Tuesday, September 9, 2008

Plans, with in Plans, with in Plans

Frank Herbert's Dune is a Sci-Fi classic, bar none. A masterpiece of writing, regardless of genre, first published in 1965--and winner of that year's Nebula Award. The Hugo arrived the following year. And, as I write this, I've just finished my third reading (in a fashion) of this wonderful work. When it was first released, IIRC, I was in sixth grade. I knew nothing, nor cared, about books--except those forced upon me by my school teachers, that is. My love of books and reading wouldn't bloom till after I left the cauldron of high school, some years later. And to my mother, I will always be beholden for that quiet seed she planted so gently, done purely by example.

I guess, I find it strange recalling my mother this evening after finishing Herbert's grand book that spawned an enthralling series. It captivated (and still does) a congregation of loyal readers. But, for my mother, books were her world (outside of her sons, that is). She collected and read all sorts of literature and popular written works. Dad, on the other hand, just collected women--there's a reason he was married three times, and divorced twice. Though, I'm sure he read all sorts of phone numbers on the back of matchbooks. But, I digress... Even through the rough times, and they could get quite difficult for single parent burdened with child raising responsibilities and what would be twenty years of RA, the quiet, intense joy I'd see in my mother's eyes as turned book page after book page, left an impression with her oldest.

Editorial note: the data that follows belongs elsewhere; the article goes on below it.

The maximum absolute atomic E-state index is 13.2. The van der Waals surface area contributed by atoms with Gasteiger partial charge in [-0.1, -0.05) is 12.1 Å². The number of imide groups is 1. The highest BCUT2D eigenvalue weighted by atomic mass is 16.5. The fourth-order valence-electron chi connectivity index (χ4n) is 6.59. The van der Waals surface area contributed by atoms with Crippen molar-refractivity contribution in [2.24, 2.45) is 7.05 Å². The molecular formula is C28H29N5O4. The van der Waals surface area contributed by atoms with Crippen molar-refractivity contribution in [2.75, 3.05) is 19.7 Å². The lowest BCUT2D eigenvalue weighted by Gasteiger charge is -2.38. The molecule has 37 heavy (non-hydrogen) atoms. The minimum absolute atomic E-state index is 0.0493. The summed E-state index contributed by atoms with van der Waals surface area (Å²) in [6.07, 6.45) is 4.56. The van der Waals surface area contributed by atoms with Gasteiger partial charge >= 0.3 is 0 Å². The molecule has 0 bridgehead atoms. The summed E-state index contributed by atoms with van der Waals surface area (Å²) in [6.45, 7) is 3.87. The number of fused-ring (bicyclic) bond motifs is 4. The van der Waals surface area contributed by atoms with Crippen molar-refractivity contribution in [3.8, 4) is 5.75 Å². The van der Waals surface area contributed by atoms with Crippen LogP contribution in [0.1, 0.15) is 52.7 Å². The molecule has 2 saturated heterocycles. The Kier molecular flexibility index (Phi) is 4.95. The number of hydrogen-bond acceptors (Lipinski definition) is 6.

No, I don't think I see the book's character of Lady Jessica in mom, for those Psych majors reading this. But, I think she'd be flattered. The scope and scale in this book is only augmented by Herbert's prose as he creates such a detailed universe in an unimaginable future. The first in the Dune series has just about everything in it: intrigue, action, religion, myth and pure creative power. Having finally picked it up and first read in the early eighties, I've only grasped more with each turn with it. The second was after I discovered audiobooks (after the turn of the century)--the now hard to find unabridged version by Recorded Books. George Guidall performed this wonderfully, mind you. But, it is surpassed with the 2007 release, by Renaissance Audio. This version, read by Simon Vance, Scott Brick, and a host of others was simply enthralling. And, that RA--not the bad one that my mom suffered with, is bringing the entire Frank Herbert original series to new digital audio by re-releasing it with this cast of readers. It will culminate with Chapterhouse Dune in early 2009. The original unabridged cassette audiobooks of this series are now quite rare, and do not offer the production values of more recent audiobook publishers. All I can say is, Thank You, Mother, For Bringing Books Into My Life.

4 comments:

  1. "Like a circle in a spiral, like a wheel with a wheel..."

    Very nice review, beautifully articulated.

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  2. Thanks, Corey, for the kind words.

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  3. Pop Culture NerdJune 6, 2010 at 9:29 AM

    Haha! Hilarious digression about your dad's reading material!

    Your mother sounds super cool. I thank her, too, because if she hadn't instilled this love in you, you wouldn't have had any reason to visit my blog (Crais who? Winslow? Who cares?) and we wouldn't be friends. Noooooooooo!

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  4. Very kind of you to say. Yep, I owe mom a lot. A love of books and reading to be sure, and for the friends that pair has given rise to. Thank you very much, Elyse.

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